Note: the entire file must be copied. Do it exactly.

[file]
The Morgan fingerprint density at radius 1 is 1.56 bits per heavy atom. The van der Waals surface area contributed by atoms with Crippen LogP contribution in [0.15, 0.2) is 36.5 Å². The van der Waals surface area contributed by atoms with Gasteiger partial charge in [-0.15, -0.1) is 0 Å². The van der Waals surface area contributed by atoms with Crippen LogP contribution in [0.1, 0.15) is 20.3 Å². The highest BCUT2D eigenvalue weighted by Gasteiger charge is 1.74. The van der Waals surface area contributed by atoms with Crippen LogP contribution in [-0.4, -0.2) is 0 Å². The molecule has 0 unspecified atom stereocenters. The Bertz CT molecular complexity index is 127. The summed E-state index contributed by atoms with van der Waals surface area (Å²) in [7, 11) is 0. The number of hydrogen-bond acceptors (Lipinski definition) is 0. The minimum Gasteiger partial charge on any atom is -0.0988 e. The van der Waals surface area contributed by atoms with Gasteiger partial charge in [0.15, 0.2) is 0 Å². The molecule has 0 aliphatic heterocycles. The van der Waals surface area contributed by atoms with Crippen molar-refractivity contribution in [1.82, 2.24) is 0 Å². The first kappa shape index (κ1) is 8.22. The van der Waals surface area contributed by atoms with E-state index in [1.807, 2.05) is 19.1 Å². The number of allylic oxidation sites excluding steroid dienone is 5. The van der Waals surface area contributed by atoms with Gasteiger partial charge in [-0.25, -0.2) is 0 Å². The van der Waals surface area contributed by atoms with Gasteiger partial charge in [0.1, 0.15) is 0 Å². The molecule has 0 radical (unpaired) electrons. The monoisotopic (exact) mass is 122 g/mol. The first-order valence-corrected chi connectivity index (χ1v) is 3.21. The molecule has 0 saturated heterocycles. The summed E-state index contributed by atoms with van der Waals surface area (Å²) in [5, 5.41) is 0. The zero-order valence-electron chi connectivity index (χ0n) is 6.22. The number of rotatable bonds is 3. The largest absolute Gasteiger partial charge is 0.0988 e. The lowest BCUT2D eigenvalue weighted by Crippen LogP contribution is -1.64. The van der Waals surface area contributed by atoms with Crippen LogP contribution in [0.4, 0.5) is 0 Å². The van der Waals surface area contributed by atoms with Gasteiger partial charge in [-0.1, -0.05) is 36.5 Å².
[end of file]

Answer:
The Morgan fingerprint density at radius 1 is 1.56 bits per heavy atom. The van der Waals surface area contributed by atoms with Crippen LogP contribution in [0.15, 0.2) is 36.5 Å². The van der Waals surface area contributed by atoms with Gasteiger partial charge in [-0.15, -0.1) is 0 Å². The van der Waals surface area contributed by atoms with Crippen LogP contribution in [0.1, 0.15) is 20.3 Å². The highest BCUT2D eigenvalue weighted by Gasteiger charge is 1.74. The van der Waals surface area contributed by atoms with Crippen LogP contribution in [-0.4, -0.2) is 0 Å². The molecule has 0 unspecified atom stereocenters. The Bertz CT molecular complexity index is 127. The summed E-state index contributed by atoms with van der Waals surface area (Å²) in [7, 11) is 0. The number of hydrogen-bond acceptors (Lipinski definition) is 0. The minimum Gasteiger partial charge on any atom is -0.0988 e. The van der Waals surface area contributed by atoms with Gasteiger partial charge in [0.15, 0.2) is 0 Å². The molecule has 0 aliphatic heterocycles. The van der Waals surface area contributed by atoms with Crippen molar-refractivity contribution in [1.82, 2.24) is 0 Å². The first kappa shape index (κ1) is 8.22. The van der Waals surface area contributed by atoms with E-state index in [1.807, 2.05) is 19.1 Å². The number of allylic oxidation sites excluding steroid dienone is 5. The van der Waals surface area contributed by atoms with Gasteiger partial charge in [-0.25, -0.2) is 0 Å². The van der Waals surface area contributed by atoms with Gasteiger partial charge in [0.1, 0.15) is 0 Å². The molecule has 0 radical (unpaired) electrons. The monoisotopic (exact) mass is 122 g/mol. The first-order valence-corrected chi connectivity index (χ1v) is 3.21. The molecule has 0 saturated heterocycles. The summed E-state index contributed by atoms with van der Waals surface area (Å²) in [5, 5.41) is 0. The zero-order valence-electron chi connectivity index (χ0n) is 6.22. The number of rotatable bonds is 3. The largest absolute Gasteiger partial charge is 0.0988 e. The lowest BCUT2D eigenvalue weighted by Crippen LogP contribution is -1.64. The van der Waals surface area contributed by atoms with Crippen LogP contribution in [0.4, 0.5) is 0 Å². The van der Waals surface area contributed by atoms with Gasteiger partial charge in [-0.1, -0.05) is 36.5 Å².